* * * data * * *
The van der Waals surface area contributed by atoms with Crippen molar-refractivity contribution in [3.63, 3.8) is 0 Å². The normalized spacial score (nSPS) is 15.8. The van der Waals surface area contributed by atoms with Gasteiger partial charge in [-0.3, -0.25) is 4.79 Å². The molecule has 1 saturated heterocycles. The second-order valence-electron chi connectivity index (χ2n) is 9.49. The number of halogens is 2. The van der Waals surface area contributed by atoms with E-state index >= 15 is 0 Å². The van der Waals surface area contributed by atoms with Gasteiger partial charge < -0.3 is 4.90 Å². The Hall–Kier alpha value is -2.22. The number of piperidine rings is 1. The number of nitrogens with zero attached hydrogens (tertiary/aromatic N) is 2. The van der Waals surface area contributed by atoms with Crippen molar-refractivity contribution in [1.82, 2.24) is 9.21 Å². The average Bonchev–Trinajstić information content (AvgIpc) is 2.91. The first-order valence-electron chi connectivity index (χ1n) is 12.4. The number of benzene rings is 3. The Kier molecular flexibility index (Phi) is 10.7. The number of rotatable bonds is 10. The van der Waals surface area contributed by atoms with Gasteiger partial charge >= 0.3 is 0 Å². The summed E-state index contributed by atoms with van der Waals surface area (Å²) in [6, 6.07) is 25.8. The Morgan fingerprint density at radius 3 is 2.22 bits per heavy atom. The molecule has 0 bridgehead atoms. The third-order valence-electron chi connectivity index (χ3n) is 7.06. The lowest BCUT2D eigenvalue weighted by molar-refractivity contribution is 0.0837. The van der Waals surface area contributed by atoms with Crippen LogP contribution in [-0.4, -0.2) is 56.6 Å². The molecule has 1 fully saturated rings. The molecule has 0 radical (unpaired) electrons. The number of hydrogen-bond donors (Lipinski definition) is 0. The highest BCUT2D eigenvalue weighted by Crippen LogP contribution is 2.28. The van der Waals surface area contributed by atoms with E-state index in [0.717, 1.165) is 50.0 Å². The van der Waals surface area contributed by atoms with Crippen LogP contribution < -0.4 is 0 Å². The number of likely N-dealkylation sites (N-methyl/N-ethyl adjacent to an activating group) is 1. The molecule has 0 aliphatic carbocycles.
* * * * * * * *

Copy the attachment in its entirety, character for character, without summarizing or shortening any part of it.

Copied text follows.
The van der Waals surface area contributed by atoms with Crippen molar-refractivity contribution in [3.63, 3.8) is 0 Å². The normalized spacial score (nSPS) is 15.8. The van der Waals surface area contributed by atoms with Gasteiger partial charge in [-0.3, -0.25) is 4.79 Å². The molecule has 1 saturated heterocycles. The second-order valence-electron chi connectivity index (χ2n) is 9.49. The number of halogens is 2. The van der Waals surface area contributed by atoms with E-state index >= 15 is 0 Å². The van der Waals surface area contributed by atoms with Gasteiger partial charge < -0.3 is 4.90 Å². The Hall–Kier alpha value is -2.22. The number of piperidine rings is 1. The number of nitrogens with zero attached hydrogens (tertiary/aromatic N) is 2. The van der Waals surface area contributed by atoms with Crippen molar-refractivity contribution in [1.82, 2.24) is 9.21 Å². The average Bonchev–Trinajstić information content (AvgIpc) is 2.91. The first-order valence-electron chi connectivity index (χ1n) is 12.4. The number of benzene rings is 3. The Kier molecular flexibility index (Phi) is 10.7. The number of rotatable bonds is 10. The van der Waals surface area contributed by atoms with Gasteiger partial charge >= 0.3 is 0 Å². The summed E-state index contributed by atoms with van der Waals surface area (Å²) in [6, 6.07) is 25.8. The Morgan fingerprint density at radius 3 is 2.22 bits per heavy atom. The molecule has 0 bridgehead atoms. The third-order valence-electron chi connectivity index (χ3n) is 7.06. The lowest BCUT2D eigenvalue weighted by molar-refractivity contribution is 0.0837. The van der Waals surface area contributed by atoms with Crippen LogP contribution in [-0.4, -0.2) is 56.6 Å². The molecule has 1 fully saturated rings. The molecule has 0 radical (unpaired) electrons. The number of hydrogen-bond donors (Lipinski definition) is 0. The highest BCUT2D eigenvalue weighted by Crippen LogP contribution is 2.28. The van der Waals surface area contributed by atoms with E-state index in [0.717, 1.165) is 50.0 Å². The van der Waals surface area contributed by atoms with Crippen LogP contribution < -0.4 is 0 Å². The number of likely N-dealkylation sites (N-methyl/N-ethyl adjacent to an activating group) is 1. The molecule has 0 aliphatic carbocycles.